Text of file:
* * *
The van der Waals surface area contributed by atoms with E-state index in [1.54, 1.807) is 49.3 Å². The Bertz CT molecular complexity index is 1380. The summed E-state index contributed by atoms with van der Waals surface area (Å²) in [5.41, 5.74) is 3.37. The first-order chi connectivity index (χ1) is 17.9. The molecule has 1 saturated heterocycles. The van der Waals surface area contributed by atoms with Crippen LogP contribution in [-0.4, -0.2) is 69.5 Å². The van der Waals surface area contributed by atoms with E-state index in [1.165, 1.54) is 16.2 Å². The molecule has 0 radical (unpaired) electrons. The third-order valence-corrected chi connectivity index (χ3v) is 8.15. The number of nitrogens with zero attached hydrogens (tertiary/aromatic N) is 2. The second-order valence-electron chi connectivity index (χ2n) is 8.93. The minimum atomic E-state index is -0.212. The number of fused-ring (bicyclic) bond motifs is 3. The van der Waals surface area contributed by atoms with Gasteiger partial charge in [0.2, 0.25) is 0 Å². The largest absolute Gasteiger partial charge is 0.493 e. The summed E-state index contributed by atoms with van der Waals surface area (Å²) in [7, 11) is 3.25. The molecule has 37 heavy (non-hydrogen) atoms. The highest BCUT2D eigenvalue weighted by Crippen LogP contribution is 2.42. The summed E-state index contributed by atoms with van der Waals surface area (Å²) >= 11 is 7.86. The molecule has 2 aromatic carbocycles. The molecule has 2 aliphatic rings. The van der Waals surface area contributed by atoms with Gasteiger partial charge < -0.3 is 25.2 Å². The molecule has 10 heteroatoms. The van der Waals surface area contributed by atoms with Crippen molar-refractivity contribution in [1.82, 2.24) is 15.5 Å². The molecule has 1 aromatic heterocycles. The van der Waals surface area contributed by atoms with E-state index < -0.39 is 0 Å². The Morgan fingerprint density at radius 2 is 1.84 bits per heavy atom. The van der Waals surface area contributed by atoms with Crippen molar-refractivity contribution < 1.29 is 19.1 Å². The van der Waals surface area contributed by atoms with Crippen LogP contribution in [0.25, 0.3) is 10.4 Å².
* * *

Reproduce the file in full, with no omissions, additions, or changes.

The van der Waals surface area contributed by atoms with E-state index in [1.54, 1.807) is 49.3 Å². The Bertz CT molecular complexity index is 1380. The summed E-state index contributed by atoms with van der Waals surface area (Å²) in [5.41, 5.74) is 3.37. The first-order chi connectivity index (χ1) is 17.9. The molecule has 1 saturated heterocycles. The van der Waals surface area contributed by atoms with Crippen LogP contribution in [-0.4, -0.2) is 69.5 Å². The van der Waals surface area contributed by atoms with E-state index in [1.165, 1.54) is 16.2 Å². The molecule has 0 radical (unpaired) electrons. The third-order valence-corrected chi connectivity index (χ3v) is 8.15. The number of nitrogens with zero attached hydrogens (tertiary/aromatic N) is 2. The second-order valence-electron chi connectivity index (χ2n) is 8.93. The minimum atomic E-state index is -0.212. The number of fused-ring (bicyclic) bond motifs is 3. The van der Waals surface area contributed by atoms with Gasteiger partial charge in [0.2, 0.25) is 0 Å². The largest absolute Gasteiger partial charge is 0.493 e. The summed E-state index contributed by atoms with van der Waals surface area (Å²) in [7, 11) is 3.25. The molecule has 37 heavy (non-hydrogen) atoms. The highest BCUT2D eigenvalue weighted by Crippen LogP contribution is 2.42. The summed E-state index contributed by atoms with van der Waals surface area (Å²) >= 11 is 7.86. The molecule has 2 aromatic carbocycles. The molecule has 2 aliphatic rings. The van der Waals surface area contributed by atoms with Gasteiger partial charge < -0.3 is 25.2 Å². The molecule has 10 heteroatoms. The van der Waals surface area contributed by atoms with Crippen molar-refractivity contribution in [1.82, 2.24) is 15.5 Å². The molecule has 1 aromatic heterocycles. The van der Waals surface area contributed by atoms with E-state index < -0.39 is 0 Å². The Morgan fingerprint density at radius 2 is 1.84 bits per heavy atom. The van der Waals surface area contributed by atoms with Crippen molar-refractivity contribution < 1.29 is 19.1 Å². The van der Waals surface area contributed by atoms with Crippen LogP contribution in [0.25, 0.3) is 10.4 Å².